With social media, the CEOs agree that this was becoming a more common scenario.
Kay Tan would ensure all his stakeholders stay informed in order to allay the allegations and conduct investigations.
“If the issue is directed to an individual, then we’ll make sure external communications using the available media on that image is countered. The CEO would also take a temporary leave of absence while investigation takes place to show our commitment,” said Kay Tan.
He went on to explain that if the issue is with a product, “The company will immediately issue press statements, validating that the products are safe to be consumed, supported by certifications if there are any. The products will also be investigated where the results will be shown to the public. If there’re isolated cases on external product tampering, the company may even offer a voluntary product replacement programme on the affected products.”
As for Vishen, he’d invite the person to have an open conversation that would be publicly live-streamed onto Facebook and YouTube so the public could see their discussion as it went on. If what is said is true, he’d be happy to make amends and do whatever the public feels is justice.
Situation 5: One of the big three companies from China comes to Malaysia and is aggressively duplicating your business model as well as offering your service/product for a cheaper price (or free!).
The tech giants of China are known to either invest in, copy or completely shut down their smaller rivals, at times duplicating business models or products and then offering it at a much lower price (or free), along with their own services.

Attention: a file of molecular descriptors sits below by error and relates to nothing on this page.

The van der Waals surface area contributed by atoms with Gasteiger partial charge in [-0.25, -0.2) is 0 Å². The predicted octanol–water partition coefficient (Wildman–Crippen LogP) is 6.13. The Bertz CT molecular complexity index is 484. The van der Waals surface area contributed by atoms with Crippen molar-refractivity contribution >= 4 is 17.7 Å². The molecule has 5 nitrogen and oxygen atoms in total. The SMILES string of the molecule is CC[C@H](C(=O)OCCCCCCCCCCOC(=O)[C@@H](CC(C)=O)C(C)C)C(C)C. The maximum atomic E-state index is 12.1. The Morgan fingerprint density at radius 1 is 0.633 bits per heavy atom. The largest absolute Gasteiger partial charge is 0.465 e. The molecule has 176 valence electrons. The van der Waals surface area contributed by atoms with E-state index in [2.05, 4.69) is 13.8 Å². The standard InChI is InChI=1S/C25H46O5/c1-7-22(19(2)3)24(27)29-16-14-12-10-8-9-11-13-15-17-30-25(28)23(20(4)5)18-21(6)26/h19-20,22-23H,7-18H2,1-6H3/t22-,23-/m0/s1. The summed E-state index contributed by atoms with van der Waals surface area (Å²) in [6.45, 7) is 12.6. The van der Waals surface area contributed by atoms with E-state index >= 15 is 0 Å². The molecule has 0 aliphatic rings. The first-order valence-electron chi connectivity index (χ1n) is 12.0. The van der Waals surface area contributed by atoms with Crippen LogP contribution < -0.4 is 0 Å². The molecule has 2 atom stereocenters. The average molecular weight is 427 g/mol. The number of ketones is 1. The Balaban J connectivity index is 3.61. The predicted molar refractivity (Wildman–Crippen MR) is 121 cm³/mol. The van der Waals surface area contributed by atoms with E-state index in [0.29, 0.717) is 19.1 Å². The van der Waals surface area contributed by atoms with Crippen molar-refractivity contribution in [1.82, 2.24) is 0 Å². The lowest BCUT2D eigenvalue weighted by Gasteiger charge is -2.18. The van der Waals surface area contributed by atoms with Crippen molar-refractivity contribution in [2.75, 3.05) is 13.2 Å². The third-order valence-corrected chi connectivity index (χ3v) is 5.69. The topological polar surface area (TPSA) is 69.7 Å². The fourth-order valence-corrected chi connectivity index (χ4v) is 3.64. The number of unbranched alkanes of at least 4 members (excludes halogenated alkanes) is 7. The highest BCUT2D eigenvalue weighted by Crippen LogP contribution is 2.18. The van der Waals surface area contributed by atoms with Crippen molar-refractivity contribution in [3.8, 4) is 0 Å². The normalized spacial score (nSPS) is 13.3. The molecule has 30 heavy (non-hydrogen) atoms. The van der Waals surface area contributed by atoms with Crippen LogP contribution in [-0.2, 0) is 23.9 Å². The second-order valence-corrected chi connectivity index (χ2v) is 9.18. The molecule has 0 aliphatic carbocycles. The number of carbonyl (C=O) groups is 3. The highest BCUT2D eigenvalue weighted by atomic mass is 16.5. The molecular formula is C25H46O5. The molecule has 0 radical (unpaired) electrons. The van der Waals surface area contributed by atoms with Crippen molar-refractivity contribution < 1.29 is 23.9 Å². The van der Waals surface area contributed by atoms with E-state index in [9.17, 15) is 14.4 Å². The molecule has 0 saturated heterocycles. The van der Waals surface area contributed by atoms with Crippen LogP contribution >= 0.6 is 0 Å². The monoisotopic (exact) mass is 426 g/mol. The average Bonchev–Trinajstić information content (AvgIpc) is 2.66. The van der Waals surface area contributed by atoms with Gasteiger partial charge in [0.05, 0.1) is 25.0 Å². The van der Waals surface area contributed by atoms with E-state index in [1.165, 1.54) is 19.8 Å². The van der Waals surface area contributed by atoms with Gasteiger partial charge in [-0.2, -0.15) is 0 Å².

What could our local businesses do in this scenario?
To solve this, Datuk Khairol would invite them to be a part of the ecosystem rather than to compete directly to enjoy a mutually beneficial relationship.
“The difficult part in this matter is getting a fair deal of the business arrangement. We might have to swallow our pride as it might not be in our favour. If we compete directly with them, the risks are always there in terms of losing market share, profitability, and might even lose the game entirely,” said Datuk Khairol.
Chan believes that having local knowledge of the industry and an existing customer base is the edge needed to compete with foreign competitors. So he places high importance in localising your company’s product and services as much as possible.